10.30.09 6:39 AM ET
Why the Democrats Should Lose
Here’s a secret: Most of the people you see yapping on cable TV aren’t all that interested in government. Sure, they have broad ideological inclinations, but the details of health-care policy leave them bored, confused, or both. What they live for is politics: Who’s up, who’s down, who’s nasty, who’s nice. Pundits often tut-tut about how presidential campaigns start too early, long before most Americans care. But one of the reasons they start so early is that pundits care: After all, every moment they’re talking about Sarah Palin’s chances in Iowa is a moment they’re not talking about fee schedules for Medicare Part B.
When it comes to national politics, in other words, next Tuesday’s gubernatorial elections probably don’t matter, and even if they do, they probably don’t matter in the way people assume.
That’s why this is such a tough year. If 2008 featured lots of politics and very little government, 2009 is the reverse: epic policy battles, but no presidential campaign in sight. Even the midterms are more than a year a way.
In this barren landscape, New Jersey and Virginia—which hold gubernatorial elections next week—represent a kind of oasis. To be sure, few national pundits have much interest in the local wonkery that generally dominate these campaigns: transportation, education, economic development. But campaigns have winners and losers, and from that any pundit worth her salt can spin a tale about the mood of the electorate, the state of the parties, the fortunes of the president. It’s not exactly election eve 2008, but you take what you can get.
I sympathize; I really do. The only problem with all the tea-leaf reading that next Tuesday will bring is that it will be meaningless. As the University of Virginia’s Larry Sabato has pointed out, the New Jersey and Virginia gubernatorial elections have zero predictive value. Since 1965, in fact, the party that has won the governors’ mansions in Trenton and Richmond has more often than not lost seats in the midterm elections the following fall. (And the midterms, in turn, say nothing about the presidential election two years later.)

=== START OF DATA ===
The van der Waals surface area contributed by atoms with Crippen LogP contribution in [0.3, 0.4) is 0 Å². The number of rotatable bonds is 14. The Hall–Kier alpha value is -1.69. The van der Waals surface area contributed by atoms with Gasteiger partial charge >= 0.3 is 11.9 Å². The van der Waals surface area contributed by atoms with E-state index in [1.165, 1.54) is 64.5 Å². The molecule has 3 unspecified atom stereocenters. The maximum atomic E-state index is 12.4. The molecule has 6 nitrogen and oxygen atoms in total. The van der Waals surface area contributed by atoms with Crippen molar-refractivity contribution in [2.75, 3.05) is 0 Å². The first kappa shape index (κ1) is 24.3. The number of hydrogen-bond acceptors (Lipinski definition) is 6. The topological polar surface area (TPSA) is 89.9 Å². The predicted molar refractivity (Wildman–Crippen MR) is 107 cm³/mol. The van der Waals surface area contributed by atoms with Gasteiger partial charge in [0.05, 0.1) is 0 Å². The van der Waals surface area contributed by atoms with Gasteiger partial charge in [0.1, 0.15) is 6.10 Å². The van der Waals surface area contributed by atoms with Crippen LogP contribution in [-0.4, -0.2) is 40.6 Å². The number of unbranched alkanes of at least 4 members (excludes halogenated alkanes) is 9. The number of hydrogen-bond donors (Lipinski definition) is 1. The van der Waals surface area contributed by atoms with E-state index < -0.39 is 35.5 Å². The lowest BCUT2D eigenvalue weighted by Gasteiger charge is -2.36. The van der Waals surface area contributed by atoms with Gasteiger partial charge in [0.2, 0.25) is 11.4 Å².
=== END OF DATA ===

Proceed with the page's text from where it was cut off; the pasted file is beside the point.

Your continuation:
That’s partly because these are gubernatorial races. No one on the ballot in either state has voted on Obama’s stimulus plan or the House or Senate’s health-care bills. And even if some voters do use next Tuesday to register an anti-Obama protest vote, that says nothing about what the electorate will do when Obama’s name is actually on the ballot. In fact, for a president, incurring voter anger in your first and second year in office isn’t such a bad thing. Presidencies have an arc. The key is to make sure that your trough comes early so that you’re gaining strength as reelection rolls around. That’s what Ronald Reagan did: The GOP went one for two in the 1981 Virginia and New Jersey gubernatorial elections; then lost 26 House seats in the 1982 midterms, during the depths of recession. But by 1984, the economy was rebounding and Reagan cruised to victory. Similarly, in 1993, Bill Clinton’s first year, Democrats lost in both Virginia and New Jersey before getting crushed in the 1994 midterms. But Clinton won easily in 1996. The counter-example is George H.W. Bush. Republicans held their own in his first midterm elections, in 1990, and Bush’s popularity zoomed skyward in 1991, after America’s victory in the Gulf War. But like a sports team that peaks too early, he was in free fall by the time he came up for reelection in 1992.
So let’s imagine that Democrats lose next week because the GOP’s conservative base flocks to the polls while liberals stay home. For Obama, that wouldn’t be so terrible. The more confident right-wing Republicans become, the more likely they will nominate a Palin-like zealot in 2012. And the more likely Obama will be able to use the GOP’s zealotry to lure independent voters to his side, as Clinton did in 1996, when he made Newt Gingrich a central focus of his reelection bid.
When it comes to national politics, in other words, next Tuesday’s gubernatorial elections probably don’t matter, and even if they do, they probably don’t matter in the way people assume. On the other hand, they could have profound implications for New Jersey’s property-tax rate, and for Virginia’s toll roads. Riveting, I know.
Peter Beinart, senior political writer for The Daily Beast, is a professor of journalism and political science at City University of New York and a senior fellow at the New America Foundation.